So with the game out of reach at 3-0, Wenger finally tried to alter his side and injected some pace in the form of the Ox, who made an instant impact and hit the bar with a terrific shot. Five minutes later Sanogo was readied and I naively thought we were going to go 4-4-2 and have a real go, but no, Sanogo replaced Giroud. Heaven forbid you actually change formation Wenger!Everton were so superior that there was even time for Coleman to do some showboating and flick the ball around Cazorla — they were so comfortable that their full back was showing off his skills! This was a new low.
A couple of times during the commentary I heard the old excuses about injuries being bandied about. Yes we have some players out, but that is not a simple explanation for all our woes. Take the first goal as an example — Baines finds Lukaku in oceans of space, he fires in a shot which rebounds to Naismith and it’s tucked away. As that is happening, what does it matter whether Ozil or Cazorla is playing the number 10 role? Or whether Podolski or Walcott is out wide? The missing players had zero effect on that move and were not a factor in it. So you can’t explain away piss-poor defending (which leads to piss-poor defeats) by saying “Yes, but we miss Walcott and Ozil.” Maybe Koscielny’s presence might have prevented that goal, that’s a fair point. But then Koscielny played in the Chelsea, Liverpool and Man City humiliations, so his absence is not the reason we lost either.
Bottom line — our defeat today was NOT down to injuries. They don’t help of course, but you can’t simply ignore the glaring deficiencies on show just because we have a few men out.
Secondly, the idea of having a 25 man squad is so you can cope with the inevitable injuries that occur during a season. If you have five men out, don’t worry, you still have another 20 available. If your wage bill is £154m and you have £100m available to spend on players, you should be able to fill those 25 spaces with players good enough to do a job for the club when called upon.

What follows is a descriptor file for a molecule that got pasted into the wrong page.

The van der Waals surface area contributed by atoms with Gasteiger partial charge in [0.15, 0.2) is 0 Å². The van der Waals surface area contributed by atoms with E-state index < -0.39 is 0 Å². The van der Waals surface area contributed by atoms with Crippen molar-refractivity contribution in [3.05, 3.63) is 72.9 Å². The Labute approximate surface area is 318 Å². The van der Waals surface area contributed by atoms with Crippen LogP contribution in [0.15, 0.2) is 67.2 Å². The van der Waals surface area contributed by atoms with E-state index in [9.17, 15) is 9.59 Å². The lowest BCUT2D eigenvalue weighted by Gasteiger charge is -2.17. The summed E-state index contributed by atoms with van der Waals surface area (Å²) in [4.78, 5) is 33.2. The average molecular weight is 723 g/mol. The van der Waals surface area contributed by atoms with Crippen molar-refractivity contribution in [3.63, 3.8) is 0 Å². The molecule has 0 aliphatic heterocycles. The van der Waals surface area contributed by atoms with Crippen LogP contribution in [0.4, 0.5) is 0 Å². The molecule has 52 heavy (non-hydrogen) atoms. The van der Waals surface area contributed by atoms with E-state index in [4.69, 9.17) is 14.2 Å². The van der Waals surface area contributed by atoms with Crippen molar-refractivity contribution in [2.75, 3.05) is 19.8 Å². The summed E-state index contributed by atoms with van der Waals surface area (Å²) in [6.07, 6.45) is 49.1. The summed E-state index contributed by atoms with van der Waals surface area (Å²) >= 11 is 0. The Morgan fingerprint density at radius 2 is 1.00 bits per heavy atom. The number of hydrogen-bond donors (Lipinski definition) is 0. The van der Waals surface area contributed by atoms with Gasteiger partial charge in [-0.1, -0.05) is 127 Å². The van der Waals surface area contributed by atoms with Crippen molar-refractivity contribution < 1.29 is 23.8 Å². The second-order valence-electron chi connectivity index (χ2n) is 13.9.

If having a handful of players unavailable means your team goes from title contenders in February to desperately clinging on for fourth place in April, something is very wrong. Wenger has failed in his duty to assemble the best squad possible to cope with the rigours of a Premier League campaign given the vast resources available to him.
“Ah, but we always seem to have more injuries than most” cry the Wenger loyalists. Well, even more reason to spend some fucking money and assemble a squad with depth then! You can’t play £100m out wide when Walcott is injured, you actually have to spend that money on an able deputy. In fact, I would argue that Wenger has been exteremly lucky on the injury front this season because his only decent striker has managed to miss only one game all season. If Giroud was out as long as Walcott, Ramsey or Ozil, we’d be below Man Utd right now.
And finally, the fact we pick up these long term injuries year after year cannot be down to bad luck — it’s gone on for far too long with too many different players now. So if it’s not luck, it must be down to training, recuperation or conditioning. Wenger has admitted he has no idea why we get these injuries so often which worries me, because if he doesn’t know how to stop them they will continue season after season.
I said I can’t write the same old things every week but that’s exactly what I’ve ended up doing. I’ve moaned about Wenger’s lack of tactical nous, inability to assemble a balanced squad and our apalling injury record many times before, I’m well aware of that. But if Wenger is going to repeat the same mistakes game after game, year after year, I’ve no option but to keep highlighting them. I really hope he doesn’t sign that new contract because I can’t face writing the same stuff next April as well.